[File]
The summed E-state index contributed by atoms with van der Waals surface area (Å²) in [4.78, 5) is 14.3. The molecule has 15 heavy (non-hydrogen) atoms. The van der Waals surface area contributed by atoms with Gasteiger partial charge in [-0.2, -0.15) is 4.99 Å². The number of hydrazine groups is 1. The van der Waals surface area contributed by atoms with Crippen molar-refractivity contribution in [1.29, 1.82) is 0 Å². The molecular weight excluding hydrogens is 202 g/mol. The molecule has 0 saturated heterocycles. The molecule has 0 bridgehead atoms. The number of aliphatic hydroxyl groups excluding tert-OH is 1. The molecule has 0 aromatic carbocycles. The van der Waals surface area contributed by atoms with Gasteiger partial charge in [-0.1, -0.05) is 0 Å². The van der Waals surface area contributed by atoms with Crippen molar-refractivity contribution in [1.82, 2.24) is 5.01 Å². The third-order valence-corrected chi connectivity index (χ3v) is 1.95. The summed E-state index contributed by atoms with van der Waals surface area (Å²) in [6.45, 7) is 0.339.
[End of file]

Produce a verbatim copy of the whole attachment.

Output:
The summed E-state index contributed by atoms with van der Waals surface area (Å²) in [4.78, 5) is 14.3. The molecule has 15 heavy (non-hydrogen) atoms. The van der Waals surface area contributed by atoms with Gasteiger partial charge in [-0.2, -0.15) is 4.99 Å². The number of hydrazine groups is 1. The van der Waals surface area contributed by atoms with Crippen molar-refractivity contribution in [1.29, 1.82) is 0 Å². The molecular weight excluding hydrogens is 202 g/mol. The molecule has 0 saturated heterocycles. The molecule has 0 bridgehead atoms. The number of aliphatic hydroxyl groups excluding tert-OH is 1. The molecule has 0 aromatic carbocycles. The van der Waals surface area contributed by atoms with Gasteiger partial charge in [-0.1, -0.05) is 0 Å². The van der Waals surface area contributed by atoms with Crippen molar-refractivity contribution in [1.82, 2.24) is 5.01 Å². The third-order valence-corrected chi connectivity index (χ3v) is 1.95. The summed E-state index contributed by atoms with van der Waals surface area (Å²) in [6.45, 7) is 0.339.